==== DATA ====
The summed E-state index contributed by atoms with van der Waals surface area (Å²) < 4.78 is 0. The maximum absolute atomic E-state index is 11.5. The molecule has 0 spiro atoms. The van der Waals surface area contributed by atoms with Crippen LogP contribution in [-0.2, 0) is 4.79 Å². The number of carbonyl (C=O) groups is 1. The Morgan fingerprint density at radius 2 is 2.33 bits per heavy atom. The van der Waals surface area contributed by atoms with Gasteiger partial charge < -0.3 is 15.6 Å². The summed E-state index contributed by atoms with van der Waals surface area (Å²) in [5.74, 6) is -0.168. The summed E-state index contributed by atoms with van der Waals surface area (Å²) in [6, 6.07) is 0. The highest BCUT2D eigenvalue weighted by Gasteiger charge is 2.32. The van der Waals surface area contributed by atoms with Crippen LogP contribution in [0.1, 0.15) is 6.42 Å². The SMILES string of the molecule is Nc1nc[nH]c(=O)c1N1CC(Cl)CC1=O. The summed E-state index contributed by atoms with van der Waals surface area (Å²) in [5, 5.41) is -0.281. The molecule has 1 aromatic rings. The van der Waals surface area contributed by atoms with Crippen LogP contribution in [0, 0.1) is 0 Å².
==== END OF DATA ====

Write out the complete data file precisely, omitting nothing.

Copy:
The summed E-state index contributed by atoms with van der Waals surface area (Å²) < 4.78 is 0. The maximum absolute atomic E-state index is 11.5. The molecule has 0 spiro atoms. The van der Waals surface area contributed by atoms with Crippen LogP contribution in [-0.2, 0) is 4.79 Å². The number of carbonyl (C=O) groups is 1. The Morgan fingerprint density at radius 2 is 2.33 bits per heavy atom. The van der Waals surface area contributed by atoms with Gasteiger partial charge < -0.3 is 15.6 Å². The summed E-state index contributed by atoms with van der Waals surface area (Å²) in [5.74, 6) is -0.168. The summed E-state index contributed by atoms with van der Waals surface area (Å²) in [6, 6.07) is 0. The highest BCUT2D eigenvalue weighted by Gasteiger charge is 2.32. The van der Waals surface area contributed by atoms with Crippen LogP contribution in [0.1, 0.15) is 6.42 Å². The SMILES string of the molecule is Nc1nc[nH]c(=O)c1N1CC(Cl)CC1=O. The summed E-state index contributed by atoms with van der Waals surface area (Å²) in [5, 5.41) is -0.281. The molecule has 1 aromatic rings. The van der Waals surface area contributed by atoms with Crippen LogP contribution in [0, 0.1) is 0 Å².